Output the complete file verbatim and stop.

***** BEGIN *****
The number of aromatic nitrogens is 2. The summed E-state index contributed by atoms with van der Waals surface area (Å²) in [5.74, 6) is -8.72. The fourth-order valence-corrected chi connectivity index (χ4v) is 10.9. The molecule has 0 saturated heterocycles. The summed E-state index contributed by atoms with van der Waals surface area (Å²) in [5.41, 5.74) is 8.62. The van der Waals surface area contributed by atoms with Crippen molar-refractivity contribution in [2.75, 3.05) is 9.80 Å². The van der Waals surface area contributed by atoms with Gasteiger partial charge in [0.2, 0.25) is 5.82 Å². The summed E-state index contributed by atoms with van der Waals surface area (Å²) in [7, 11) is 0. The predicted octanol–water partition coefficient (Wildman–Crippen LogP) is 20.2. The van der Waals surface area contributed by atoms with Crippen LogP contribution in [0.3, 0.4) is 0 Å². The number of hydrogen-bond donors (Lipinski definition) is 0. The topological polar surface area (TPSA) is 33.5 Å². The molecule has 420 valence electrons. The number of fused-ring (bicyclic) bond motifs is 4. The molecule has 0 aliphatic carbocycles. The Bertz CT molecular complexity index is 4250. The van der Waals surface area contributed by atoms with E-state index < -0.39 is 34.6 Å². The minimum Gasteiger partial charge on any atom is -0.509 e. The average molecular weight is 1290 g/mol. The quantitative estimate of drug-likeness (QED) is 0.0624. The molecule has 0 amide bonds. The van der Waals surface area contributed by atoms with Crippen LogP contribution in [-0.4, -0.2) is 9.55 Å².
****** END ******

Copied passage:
The number of aromatic nitrogens is 2. The summed E-state index contributed by atoms with van der Waals surface area (Å²) in [5.74, 6) is -8.72. The fourth-order valence-corrected chi connectivity index (χ4v) is 10.9. The molecule has 0 saturated heterocycles. The summed E-state index contributed by atoms with van der Waals surface area (Å²) in [5.41, 5.74) is 8.62. The van der Waals surface area contributed by atoms with Crippen molar-refractivity contribution in [2.75, 3.05) is 9.80 Å². The van der Waals surface area contributed by atoms with Gasteiger partial charge in [0.2, 0.25) is 5.82 Å². The summed E-state index contributed by atoms with van der Waals surface area (Å²) in [7, 11) is 0. The predicted octanol–water partition coefficient (Wildman–Crippen LogP) is 20.2. The van der Waals surface area contributed by atoms with Crippen LogP contribution in [0.3, 0.4) is 0 Å². The number of hydrogen-bond donors (Lipinski definition) is 0. The topological polar surface area (TPSA) is 33.5 Å². The molecule has 420 valence electrons. The number of fused-ring (bicyclic) bond motifs is 4. The molecule has 0 aliphatic carbocycles. The Bertz CT molecular complexity index is 4250. The van der Waals surface area contributed by atoms with E-state index < -0.39 is 34.6 Å². The minimum Gasteiger partial charge on any atom is -0.509 e. The average molecular weight is 1290 g/mol. The quantitative estimate of drug-likeness (QED) is 0.0624. The molecule has 0 amide bonds. The van der Waals surface area contributed by atoms with Crippen LogP contribution in [-0.4, -0.2) is 9.55 Å².